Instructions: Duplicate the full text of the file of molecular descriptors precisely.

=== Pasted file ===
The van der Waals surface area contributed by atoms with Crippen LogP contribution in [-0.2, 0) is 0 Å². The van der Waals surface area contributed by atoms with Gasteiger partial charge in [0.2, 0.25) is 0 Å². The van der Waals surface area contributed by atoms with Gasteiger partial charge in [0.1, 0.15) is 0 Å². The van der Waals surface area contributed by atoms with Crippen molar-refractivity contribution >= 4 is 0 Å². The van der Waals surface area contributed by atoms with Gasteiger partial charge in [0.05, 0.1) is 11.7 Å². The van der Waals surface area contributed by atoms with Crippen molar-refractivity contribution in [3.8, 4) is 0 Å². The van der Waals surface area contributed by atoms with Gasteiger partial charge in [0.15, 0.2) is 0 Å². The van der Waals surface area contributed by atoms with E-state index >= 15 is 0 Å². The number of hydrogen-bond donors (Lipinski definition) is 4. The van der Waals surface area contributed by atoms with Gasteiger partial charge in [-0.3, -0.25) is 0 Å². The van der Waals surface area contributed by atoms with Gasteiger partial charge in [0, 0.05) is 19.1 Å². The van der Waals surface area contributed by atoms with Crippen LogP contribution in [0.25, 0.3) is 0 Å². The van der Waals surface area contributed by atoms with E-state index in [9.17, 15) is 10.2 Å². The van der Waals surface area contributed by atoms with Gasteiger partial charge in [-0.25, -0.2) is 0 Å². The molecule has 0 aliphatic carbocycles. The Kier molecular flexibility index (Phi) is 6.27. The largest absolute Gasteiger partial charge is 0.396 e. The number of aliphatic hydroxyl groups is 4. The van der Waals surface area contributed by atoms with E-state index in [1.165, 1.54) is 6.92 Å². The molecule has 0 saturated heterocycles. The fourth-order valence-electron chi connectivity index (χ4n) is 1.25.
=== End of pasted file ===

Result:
The van der Waals surface area contributed by atoms with Crippen LogP contribution in [-0.2, 0) is 0 Å². The van der Waals surface area contributed by atoms with Gasteiger partial charge in [0.2, 0.25) is 0 Å². The van der Waals surface area contributed by atoms with Gasteiger partial charge in [0.1, 0.15) is 0 Å². The van der Waals surface area contributed by atoms with Crippen molar-refractivity contribution >= 4 is 0 Å². The van der Waals surface area contributed by atoms with Gasteiger partial charge in [0.05, 0.1) is 11.7 Å². The van der Waals surface area contributed by atoms with Crippen molar-refractivity contribution in [3.8, 4) is 0 Å². The van der Waals surface area contributed by atoms with Gasteiger partial charge in [0.15, 0.2) is 0 Å². The van der Waals surface area contributed by atoms with E-state index >= 15 is 0 Å². The number of hydrogen-bond donors (Lipinski definition) is 4. The van der Waals surface area contributed by atoms with Gasteiger partial charge in [-0.3, -0.25) is 0 Å². The van der Waals surface area contributed by atoms with Gasteiger partial charge in [0, 0.05) is 19.1 Å². The van der Waals surface area contributed by atoms with Crippen LogP contribution in [0.25, 0.3) is 0 Å². The van der Waals surface area contributed by atoms with E-state index in [9.17, 15) is 10.2 Å². The van der Waals surface area contributed by atoms with Gasteiger partial charge in [-0.25, -0.2) is 0 Å². The molecule has 0 aliphatic carbocycles. The Kier molecular flexibility index (Phi) is 6.27. The largest absolute Gasteiger partial charge is 0.396 e. The number of aliphatic hydroxyl groups is 4. The van der Waals surface area contributed by atoms with E-state index in [1.165, 1.54) is 6.92 Å². The molecule has 0 saturated heterocycles. The fourth-order valence-electron chi connectivity index (χ4n) is 1.25.